THE Myszkowski transposition cipher, described last week, is somewhat impractical in use because of the extreme care which must be exercised to prevent error in the various manipulations.
Fortunately, however, the very same order of transposition can be easily effected, and with little chance of error, by another method about to be described. To facilitate comparison of the two methods, the same message (a) and key word (b) employed with the Myszkowski cipher will again be used.
By this improved method it is unnecessary to repeat the key word, the numerical key (c) being derived from it as before, however, by numbering the letters in alphabetical order, and taking repeated letters, if any, from left to right.
The message is then transcribed in lines of the same number of letters as the key word, forming that number of columns, each of which will be headed by one of the key numbers, as illustrated at (d). Encipherment is completed by taking these columns downward and in the order indicated by the numerical key, and grouping by fives (e).
(a) SEND REINFORCEMENTS (b) R E D A N (c) 5 3 2 1 4 (d) S E N D R E I N F O R C E M E N T S (e) DFMNN ESEIC TROES ERN (f) R E D A N 5 3 2 1 4 . . . . . . . . . . . . . . . . . . x x
To decipher a cryptogram in this system, having the key, first count the letters in the communication, and prepare a diagram showing the exact lengths of the columns for the particular key used. Here, for example, there are eighteen letters in the message, and five in the key. Consequentl y, the first three columns must contain four letters each, and the last two columns, three each. The empty spaces in the last line should be filled with x's, as shown at (f), to minimize chances of error.
The cryptogram (e) can now be written into this diagram by descending verticals in the same order in which it was taken out, as indicated by the numerical key, restoring the letters to their original message order (d).
In trying to decipher a cryptogram in this system without the key. the procedure would ordinarily be, first, to determine the length of the key word or number of columns in the diagram, and, second, to find the order of transposition in these columns. Suggestions along these lines will be given in subsequent installments of the department, as space permits, beginning next week. In the meantime see what you can do with the subjoined cipher No. 73, which is of the type under discussion.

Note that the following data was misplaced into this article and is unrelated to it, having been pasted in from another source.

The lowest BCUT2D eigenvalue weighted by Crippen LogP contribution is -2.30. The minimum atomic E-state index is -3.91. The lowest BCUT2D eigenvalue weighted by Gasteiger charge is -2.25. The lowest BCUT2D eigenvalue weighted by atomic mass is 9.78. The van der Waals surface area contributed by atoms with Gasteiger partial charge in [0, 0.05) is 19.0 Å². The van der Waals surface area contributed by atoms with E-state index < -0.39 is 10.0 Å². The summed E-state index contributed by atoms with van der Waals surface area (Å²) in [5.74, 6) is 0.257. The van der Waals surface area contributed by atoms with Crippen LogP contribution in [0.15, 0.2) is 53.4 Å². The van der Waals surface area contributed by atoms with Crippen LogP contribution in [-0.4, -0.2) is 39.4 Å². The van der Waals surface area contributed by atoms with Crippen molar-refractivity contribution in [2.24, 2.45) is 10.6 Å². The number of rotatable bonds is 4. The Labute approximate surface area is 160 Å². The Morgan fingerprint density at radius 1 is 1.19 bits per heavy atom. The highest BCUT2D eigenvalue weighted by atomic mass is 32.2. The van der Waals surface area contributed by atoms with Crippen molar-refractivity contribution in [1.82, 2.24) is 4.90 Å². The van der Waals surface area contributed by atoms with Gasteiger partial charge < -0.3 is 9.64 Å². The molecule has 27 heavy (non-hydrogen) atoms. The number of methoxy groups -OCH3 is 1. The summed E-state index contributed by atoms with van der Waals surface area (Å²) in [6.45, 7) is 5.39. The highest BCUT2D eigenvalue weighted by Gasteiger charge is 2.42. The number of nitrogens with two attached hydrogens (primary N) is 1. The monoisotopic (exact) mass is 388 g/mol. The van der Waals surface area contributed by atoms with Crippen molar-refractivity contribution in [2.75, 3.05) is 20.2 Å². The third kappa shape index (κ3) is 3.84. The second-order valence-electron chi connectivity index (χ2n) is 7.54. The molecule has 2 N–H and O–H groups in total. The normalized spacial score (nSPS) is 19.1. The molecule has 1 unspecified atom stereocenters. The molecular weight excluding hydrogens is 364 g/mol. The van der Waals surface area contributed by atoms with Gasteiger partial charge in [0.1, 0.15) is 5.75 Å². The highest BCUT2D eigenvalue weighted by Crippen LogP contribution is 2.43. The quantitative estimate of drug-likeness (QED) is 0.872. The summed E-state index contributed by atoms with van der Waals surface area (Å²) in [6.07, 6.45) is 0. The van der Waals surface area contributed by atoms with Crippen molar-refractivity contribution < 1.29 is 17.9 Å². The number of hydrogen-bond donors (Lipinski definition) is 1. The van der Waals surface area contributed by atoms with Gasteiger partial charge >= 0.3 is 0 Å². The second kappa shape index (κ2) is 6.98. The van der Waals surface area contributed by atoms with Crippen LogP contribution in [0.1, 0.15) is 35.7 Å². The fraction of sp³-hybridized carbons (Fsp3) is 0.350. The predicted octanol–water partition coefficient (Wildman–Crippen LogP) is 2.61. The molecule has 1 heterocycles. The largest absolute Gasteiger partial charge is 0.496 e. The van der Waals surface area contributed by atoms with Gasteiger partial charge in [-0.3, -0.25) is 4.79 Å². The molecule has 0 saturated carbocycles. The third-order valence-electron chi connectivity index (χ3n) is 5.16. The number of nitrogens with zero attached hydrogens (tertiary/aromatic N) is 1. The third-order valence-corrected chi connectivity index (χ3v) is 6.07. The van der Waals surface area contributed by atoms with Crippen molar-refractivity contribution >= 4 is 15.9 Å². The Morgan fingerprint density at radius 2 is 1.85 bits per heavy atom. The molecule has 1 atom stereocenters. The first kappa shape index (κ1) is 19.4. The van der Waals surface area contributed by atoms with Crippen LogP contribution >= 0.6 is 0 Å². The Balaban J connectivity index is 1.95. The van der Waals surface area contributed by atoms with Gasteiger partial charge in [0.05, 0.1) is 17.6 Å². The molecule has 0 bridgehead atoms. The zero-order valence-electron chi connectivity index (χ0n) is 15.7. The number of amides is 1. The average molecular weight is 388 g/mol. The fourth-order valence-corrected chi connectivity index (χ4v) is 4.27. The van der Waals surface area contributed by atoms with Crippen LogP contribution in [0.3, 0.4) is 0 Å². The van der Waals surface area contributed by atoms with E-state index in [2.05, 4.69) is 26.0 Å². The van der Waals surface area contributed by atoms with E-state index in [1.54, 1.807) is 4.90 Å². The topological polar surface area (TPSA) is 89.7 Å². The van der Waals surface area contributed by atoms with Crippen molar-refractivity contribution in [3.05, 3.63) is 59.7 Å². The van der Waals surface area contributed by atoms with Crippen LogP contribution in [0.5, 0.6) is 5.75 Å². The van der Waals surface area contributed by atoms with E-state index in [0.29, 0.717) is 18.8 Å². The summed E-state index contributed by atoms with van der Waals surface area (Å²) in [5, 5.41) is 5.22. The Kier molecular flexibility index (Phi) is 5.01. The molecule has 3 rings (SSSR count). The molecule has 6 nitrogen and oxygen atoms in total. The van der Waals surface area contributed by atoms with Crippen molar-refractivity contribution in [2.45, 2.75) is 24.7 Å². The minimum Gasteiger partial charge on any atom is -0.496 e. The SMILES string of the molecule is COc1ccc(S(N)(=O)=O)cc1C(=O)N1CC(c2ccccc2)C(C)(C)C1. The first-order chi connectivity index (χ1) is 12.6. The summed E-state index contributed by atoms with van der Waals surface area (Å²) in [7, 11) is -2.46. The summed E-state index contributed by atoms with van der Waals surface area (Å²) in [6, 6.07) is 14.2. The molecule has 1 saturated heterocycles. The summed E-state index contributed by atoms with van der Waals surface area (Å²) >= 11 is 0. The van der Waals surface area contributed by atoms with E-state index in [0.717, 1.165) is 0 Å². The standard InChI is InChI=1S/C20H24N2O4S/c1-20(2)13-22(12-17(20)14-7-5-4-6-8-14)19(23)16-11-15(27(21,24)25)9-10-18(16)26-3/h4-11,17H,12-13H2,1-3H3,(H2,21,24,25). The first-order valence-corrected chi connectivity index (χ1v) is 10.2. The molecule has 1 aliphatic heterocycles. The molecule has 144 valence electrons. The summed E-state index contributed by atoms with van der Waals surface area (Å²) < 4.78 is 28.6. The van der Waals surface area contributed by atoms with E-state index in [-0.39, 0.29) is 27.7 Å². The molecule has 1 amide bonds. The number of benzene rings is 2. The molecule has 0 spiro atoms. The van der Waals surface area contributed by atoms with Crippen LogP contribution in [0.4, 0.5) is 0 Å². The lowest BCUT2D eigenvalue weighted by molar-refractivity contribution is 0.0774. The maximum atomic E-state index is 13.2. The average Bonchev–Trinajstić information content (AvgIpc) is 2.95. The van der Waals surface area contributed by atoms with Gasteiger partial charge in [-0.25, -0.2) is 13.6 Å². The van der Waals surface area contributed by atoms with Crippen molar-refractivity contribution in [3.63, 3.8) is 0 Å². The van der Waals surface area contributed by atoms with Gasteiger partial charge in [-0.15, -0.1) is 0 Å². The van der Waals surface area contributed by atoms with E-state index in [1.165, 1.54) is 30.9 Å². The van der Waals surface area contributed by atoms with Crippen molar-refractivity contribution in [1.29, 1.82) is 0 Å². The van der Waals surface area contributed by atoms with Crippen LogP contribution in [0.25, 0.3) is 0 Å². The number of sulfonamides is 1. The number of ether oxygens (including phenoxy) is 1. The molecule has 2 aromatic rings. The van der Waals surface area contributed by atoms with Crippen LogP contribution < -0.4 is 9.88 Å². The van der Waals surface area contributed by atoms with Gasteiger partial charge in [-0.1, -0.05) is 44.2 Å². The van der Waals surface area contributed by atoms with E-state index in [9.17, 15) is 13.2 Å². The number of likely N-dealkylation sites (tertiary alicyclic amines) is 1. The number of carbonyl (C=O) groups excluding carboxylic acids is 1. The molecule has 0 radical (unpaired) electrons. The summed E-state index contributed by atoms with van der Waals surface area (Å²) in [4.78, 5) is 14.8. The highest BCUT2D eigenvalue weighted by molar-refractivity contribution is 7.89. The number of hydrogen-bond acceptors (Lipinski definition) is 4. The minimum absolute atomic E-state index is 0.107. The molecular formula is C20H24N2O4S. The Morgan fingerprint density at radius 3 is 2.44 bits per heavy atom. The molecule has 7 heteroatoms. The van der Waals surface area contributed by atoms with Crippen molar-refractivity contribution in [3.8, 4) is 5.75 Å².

Cipher No. 64, published in the September 3 issue, conveyed the following quotation from Poe's Marginalia:
"It is by no means an irrational fancy that, in a future existence, we shall look upon what we think our present existence, as a dream."
Like the original athbash canon of the Kabbalah, this cipher employed an alphabet of consonants only. The vowels A, E, I, O, U, and Y, were omitted, and the first ten of the remaining twenty consonants were used as substitutes, respectively, for the last ten in reverse order, and vice versa, B being used for Z, and Z for B; C for X, and X for C; and so on, as follows:
M L K J H G F D C B N P Q R S T V W X Z
In enciphering the message (a) the vowels were first omitted (b) and the consonants substituted (c) according to the above alphabet. These consonants were then written in reverse order, from right to left, and without spaces between words, as shown at (d).
(a) It is by no means ... (b) T S B N M NS ... (c) G H Z M N MH ... (d) ... H M N M Z H G
The main difficulty here lies in supplying the missing vowels, by different selections of which it is obvious that a number of interpretations might be possible in many cases.
How do you like the " Q. and A." cryptograms? The solution to No. 68, published last week, is as follows:
Question: How can any cat have nine lives?
Answer: No cat has eight lives; any cat has one life more than no cat; therefore, any cat has nine lives!
Solutions to Nos. 69 and 70 will be published in two weeks.
Taking up this week's puzzlers, besides transposition cipher No. 73, already mentioned, we are offering in No. 71 a new kind of cipher puzzle which we have christened "jumbled crypts."
The problem consists of two or more messages of the same number of words— two messages of thirteen words each in this case—enciphered with different simple substitution alphabets, some of the cipher words occupying similar numerical places in their messages being then interchanged between the cryptograms. The messages are in ordinary, everyday English. Can you "unshuffle" these jumbled crypts?
Last, but by no means least, we have No. 72, which is not hard, but may keep you guessing a few minutes.
CIPHER No. 71.
(a) TXN LHWW RXU YIV TE BKY QVIHUM YIV TVXQH CXAYARHY BKY IXOY WHQARAT. (b) BKY FYQHVXQY KHUM UBDVYF DHZZHUJ UVPFWRPV MJWV JF WRAJV RYXWJFM HU YIV WJFM.
CIPHER No. 72 (John H. Rosa, Bronx, New York).
OOKLA UTOAO RFAHE TAIRL GAITH WAHET AEARL SPAHE SANOW SKAUR OAAME GA
CIPHER No. 73.
TVYIE TRROR EHNIA EUDSR IEONI ORENA EEORP TEALO LTSUH LHQNO UCADD CSAAE TDVFU GNNYC YI
The solutions to this week's ciphers Nos. 71 and 72, also No. 67 of September 10, will be published next week.
No. 73 will be used in the next two or three articles in demonstrating the methods of solving this kind of transposition cipher. But the full translation will be withheld until the explanations have been quite completed.
Keep your answers pouring in, fans. And don't forget to include answers and explanations with ciphers submitted for publication.